Sanyin Siang is a true blue “Dukie.” She earned both her M.B.A. and a bachelor’s degree in biomedical engineering from Duke University. She’s now the executive director of the University’s Coach K Center on Leadership & Ethics at the Fuqua School of Business and a professor at its Pratt School of Engineering.
So, when you consider her academic pedigree, it makes sense that she uses a basketball analogy to illustrate a point about disruptions shaking up the workplace.
Mike Krzyzewski has overseen the building of a men’s basketball powerhouse since arriving on the Durham, N.C. campus as the program’s new coach in 1980. In that time, Krzyzewski has steered Duke to five NCAA national championships, 12 ACC regular season crowns, and 14 ACC tournament titles.
The first NCAA Division I men’s coach to reach 1,000 wins, Krzyzewski has seen scores of All-Americans pass through his program. He’s watched more than 60 of his players go on to play in the NBA. He’s a three-time national men’s basketball coach of the year. For crying out loud, the court at Duke’s renowned, raucous Cameron Indoor Stadium was renamed for him in 2000. And that was 18 years and three national titles ago.
One big reason why he’s achieved such staggering and sustained success? He’s been able to adjust in an environment that has changed drastically in his nearly 40 years at Duke, says Siang, who is among the speakers slated for the i4cp 2019 Next Practices Now Conference, to be held March 11 – 14 in Scottsdale, Arizona.
“Not that long ago—10, 15, 20 years ago—a coach like Coach K had four years to mold players,” she says. “Today he has one or two years.”
To Siang’s point, today’s elite collegiate basketball players just don’t stick around to be seniors. College coaches—even those with basketball courts named after them—count themselves lucky if a top talent spends one or two years on campus before bolting for the NBA.
“Coach K isn’t fighting that reality,” says Siang, whose talk at the 2019 i4cp conference will concentrate on similar talent shifts occurring in the workplace. “He’s adapting to it. He recruits great players knowing he’ll only have them for a brief time. And he knows that each year he’s going to have to go out and find more great players and repeat the cycle. He has to reload, so to speak, and adapt how he builds a strong team culture in this new reality.”
Employers now see the same scenario play out, says Siang, a CEO coach and author.
“Twenty years ago, if you were a Goldman Sachs or an Apple, you basically controlled how long a person stayed with the company, because the assumption was that employees wanted to be there forever.”
That’s no longer the case, of course. The average employee tenure gets shorter and shorter, and companies must work harder to keep talented employees who have plenty of other employment options.
This is just one example of the many new challenges employers and HR leaders have had to face in recent years. At the i4cp 2019 Conference, Siang will talk about some of the biggest factors disrupting the workplace right now, the developments that figure to have the greatest impact on work in the future, and how leaders, including CHROs, can overcome these challenges.
Increasing organizational self-awareness
Of course, the disruptive effect that technology has on how work gets done can’t be overstated.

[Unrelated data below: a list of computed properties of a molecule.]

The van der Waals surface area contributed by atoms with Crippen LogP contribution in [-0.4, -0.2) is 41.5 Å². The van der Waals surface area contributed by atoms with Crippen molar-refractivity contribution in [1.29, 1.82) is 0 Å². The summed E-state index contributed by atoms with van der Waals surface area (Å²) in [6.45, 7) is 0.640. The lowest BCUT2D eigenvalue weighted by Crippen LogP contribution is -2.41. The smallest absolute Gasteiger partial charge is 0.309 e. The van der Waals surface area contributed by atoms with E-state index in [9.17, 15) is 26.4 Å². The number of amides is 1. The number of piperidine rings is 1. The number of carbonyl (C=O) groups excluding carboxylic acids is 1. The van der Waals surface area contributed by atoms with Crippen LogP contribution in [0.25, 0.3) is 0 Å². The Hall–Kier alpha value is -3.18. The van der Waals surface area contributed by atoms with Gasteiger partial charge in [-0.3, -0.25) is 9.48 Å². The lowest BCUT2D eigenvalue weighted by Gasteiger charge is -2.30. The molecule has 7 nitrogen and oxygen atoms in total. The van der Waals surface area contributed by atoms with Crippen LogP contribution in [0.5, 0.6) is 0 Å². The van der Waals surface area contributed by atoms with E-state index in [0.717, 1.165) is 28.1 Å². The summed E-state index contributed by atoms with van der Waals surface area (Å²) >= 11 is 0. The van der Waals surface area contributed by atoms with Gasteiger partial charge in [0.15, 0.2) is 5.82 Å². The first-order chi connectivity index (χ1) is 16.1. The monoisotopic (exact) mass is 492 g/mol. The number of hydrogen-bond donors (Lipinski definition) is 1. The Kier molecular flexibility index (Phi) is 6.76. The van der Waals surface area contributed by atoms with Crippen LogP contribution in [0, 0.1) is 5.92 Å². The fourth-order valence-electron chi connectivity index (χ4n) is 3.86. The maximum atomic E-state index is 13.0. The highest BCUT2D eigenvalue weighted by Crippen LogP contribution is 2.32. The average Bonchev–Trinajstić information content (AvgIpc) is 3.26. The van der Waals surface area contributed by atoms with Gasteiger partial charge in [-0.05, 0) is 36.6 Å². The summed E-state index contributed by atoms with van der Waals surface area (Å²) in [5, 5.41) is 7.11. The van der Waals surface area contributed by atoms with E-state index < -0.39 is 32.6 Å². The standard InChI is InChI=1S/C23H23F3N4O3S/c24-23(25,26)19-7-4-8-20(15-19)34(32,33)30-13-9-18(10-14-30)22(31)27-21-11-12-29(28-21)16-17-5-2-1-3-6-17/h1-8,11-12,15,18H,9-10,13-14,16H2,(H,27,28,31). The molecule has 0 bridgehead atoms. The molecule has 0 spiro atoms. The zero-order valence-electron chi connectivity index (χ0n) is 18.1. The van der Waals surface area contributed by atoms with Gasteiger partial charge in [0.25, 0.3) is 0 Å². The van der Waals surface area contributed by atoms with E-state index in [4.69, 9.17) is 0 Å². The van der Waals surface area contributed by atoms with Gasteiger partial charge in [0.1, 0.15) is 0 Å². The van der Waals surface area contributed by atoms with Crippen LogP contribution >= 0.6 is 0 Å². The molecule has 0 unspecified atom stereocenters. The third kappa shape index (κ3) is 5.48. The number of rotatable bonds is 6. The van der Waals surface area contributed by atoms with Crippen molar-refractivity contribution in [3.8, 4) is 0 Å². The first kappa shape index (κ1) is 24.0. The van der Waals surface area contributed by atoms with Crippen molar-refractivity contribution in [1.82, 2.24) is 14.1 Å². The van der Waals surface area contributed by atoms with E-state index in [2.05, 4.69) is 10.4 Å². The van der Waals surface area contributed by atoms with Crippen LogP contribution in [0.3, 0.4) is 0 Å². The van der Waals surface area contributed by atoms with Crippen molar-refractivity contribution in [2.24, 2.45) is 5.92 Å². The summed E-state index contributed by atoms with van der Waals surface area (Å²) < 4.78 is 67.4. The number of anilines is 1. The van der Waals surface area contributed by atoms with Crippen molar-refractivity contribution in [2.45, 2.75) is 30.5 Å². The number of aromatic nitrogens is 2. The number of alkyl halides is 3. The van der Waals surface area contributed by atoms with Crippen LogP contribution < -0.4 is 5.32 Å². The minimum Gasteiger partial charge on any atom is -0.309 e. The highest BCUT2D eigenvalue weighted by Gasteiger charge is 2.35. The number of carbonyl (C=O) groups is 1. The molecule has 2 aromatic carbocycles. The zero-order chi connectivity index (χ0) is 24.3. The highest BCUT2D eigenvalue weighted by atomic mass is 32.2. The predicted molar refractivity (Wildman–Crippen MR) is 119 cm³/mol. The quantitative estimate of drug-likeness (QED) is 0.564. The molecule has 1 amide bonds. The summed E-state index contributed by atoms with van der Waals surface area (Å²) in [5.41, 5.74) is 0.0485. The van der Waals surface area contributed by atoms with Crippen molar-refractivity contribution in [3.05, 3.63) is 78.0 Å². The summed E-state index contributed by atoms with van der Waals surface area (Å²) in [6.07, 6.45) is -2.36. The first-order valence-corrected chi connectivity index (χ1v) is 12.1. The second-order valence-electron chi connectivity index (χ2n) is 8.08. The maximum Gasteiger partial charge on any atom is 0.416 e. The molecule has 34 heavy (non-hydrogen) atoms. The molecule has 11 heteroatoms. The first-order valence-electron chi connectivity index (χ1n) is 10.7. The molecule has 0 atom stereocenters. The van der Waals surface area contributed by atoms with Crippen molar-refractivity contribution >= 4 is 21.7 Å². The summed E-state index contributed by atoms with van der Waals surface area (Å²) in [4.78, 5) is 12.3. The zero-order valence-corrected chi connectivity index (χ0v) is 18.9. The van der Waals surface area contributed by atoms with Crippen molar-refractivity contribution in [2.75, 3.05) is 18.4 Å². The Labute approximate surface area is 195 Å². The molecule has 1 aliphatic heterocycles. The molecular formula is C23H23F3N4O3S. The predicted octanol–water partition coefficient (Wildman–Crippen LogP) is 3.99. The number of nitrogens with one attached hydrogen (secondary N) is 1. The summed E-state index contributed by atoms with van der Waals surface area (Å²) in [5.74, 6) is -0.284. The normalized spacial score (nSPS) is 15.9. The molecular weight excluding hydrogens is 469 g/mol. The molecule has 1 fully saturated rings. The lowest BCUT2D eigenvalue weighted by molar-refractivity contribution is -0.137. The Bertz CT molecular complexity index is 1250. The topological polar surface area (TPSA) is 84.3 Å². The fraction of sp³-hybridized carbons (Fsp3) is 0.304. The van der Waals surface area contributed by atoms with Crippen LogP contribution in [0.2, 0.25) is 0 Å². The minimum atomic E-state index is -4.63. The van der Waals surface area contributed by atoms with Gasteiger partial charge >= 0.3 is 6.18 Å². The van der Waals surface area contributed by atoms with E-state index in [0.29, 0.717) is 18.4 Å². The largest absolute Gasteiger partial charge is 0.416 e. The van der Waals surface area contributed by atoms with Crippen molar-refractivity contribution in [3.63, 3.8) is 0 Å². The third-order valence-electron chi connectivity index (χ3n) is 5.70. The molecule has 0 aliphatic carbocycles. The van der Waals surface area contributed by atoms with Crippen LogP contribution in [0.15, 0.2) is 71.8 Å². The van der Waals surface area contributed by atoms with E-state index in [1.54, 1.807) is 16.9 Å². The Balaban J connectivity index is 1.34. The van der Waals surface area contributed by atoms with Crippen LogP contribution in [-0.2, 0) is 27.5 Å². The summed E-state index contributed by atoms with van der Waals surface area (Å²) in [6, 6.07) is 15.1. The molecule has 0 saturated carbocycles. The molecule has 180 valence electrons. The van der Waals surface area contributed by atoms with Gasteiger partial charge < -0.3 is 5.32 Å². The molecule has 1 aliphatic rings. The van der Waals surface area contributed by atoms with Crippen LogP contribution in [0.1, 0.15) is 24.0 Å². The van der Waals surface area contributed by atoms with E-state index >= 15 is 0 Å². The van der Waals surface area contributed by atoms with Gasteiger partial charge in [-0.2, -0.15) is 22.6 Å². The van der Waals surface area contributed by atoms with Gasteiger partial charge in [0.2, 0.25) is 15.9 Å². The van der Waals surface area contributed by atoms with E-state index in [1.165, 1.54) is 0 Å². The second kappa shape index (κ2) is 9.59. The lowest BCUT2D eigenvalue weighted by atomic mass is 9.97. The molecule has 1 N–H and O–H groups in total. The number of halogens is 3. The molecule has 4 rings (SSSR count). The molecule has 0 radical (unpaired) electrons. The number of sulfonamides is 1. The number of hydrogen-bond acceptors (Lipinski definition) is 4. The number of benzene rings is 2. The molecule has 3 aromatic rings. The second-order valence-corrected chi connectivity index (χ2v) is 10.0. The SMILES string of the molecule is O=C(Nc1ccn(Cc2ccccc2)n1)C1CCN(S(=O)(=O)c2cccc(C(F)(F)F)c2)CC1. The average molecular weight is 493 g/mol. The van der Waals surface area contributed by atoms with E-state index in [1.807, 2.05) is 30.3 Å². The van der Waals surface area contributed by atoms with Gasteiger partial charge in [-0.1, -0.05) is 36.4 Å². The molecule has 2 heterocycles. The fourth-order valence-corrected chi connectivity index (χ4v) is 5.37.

Artificial intelligence, for example, has the potential to perform myriad tasks and thus free-up human employees to focus on more strategic and/or creative-minded tasks. That said, AI also has many workers worried that they will eventually lose their jobs to robots—maybe sooner than later.
“We’ve thought a lot about automation, but not as much about intelligent automation,” says Siang. “So, what are the responsibilities associated with implementing AI? How does the human/robot interface work?”
Faced with this scenario, organizations must find a way to incorporate AI into the workplace, while allaying the fears of employees anxious about being displaced.
CEOs and their executive teams must frequently assess their organization’s readiness for factors such as AI, says Siang, adding that high-performance organizations have mechanisms in place to constantly gauge the company’s culture.
These processes can include doing simple tests within the organization.
For instance, ask 10 different employees to describe the organization’s top three values. The goal is to receive consistent answers from these employees, who should represent different ranks and roles with the company, says Siang.
She posed this question to employees of the San Antonio Spurs, an NBA franchise frequently regarded as the gold standard for culture within the league.
“The answers all came back the same,” she says, “regardless of position, title, or the person answering: pounding the rock, character, and selflessness.”
Of course, there are other ways to provide employees with a voice, and in turn foster organizational self-awareness, such as surveys and regular townhall meetings that turn over significant time to employees.
“The idea for building organizational self-awareness is not very different from the foundation for building individual self-awareness,” says Siang. “That is, communicating and establishing a feedback loop where we can constantly access the perceptions of those we are trying to influence and lead. In a company’s case, it’s both employees and customers.”
See Sanyin Siang at the i4cp 2019 Next Practices Now Conference – sign up by December 15, 2018 to save $500.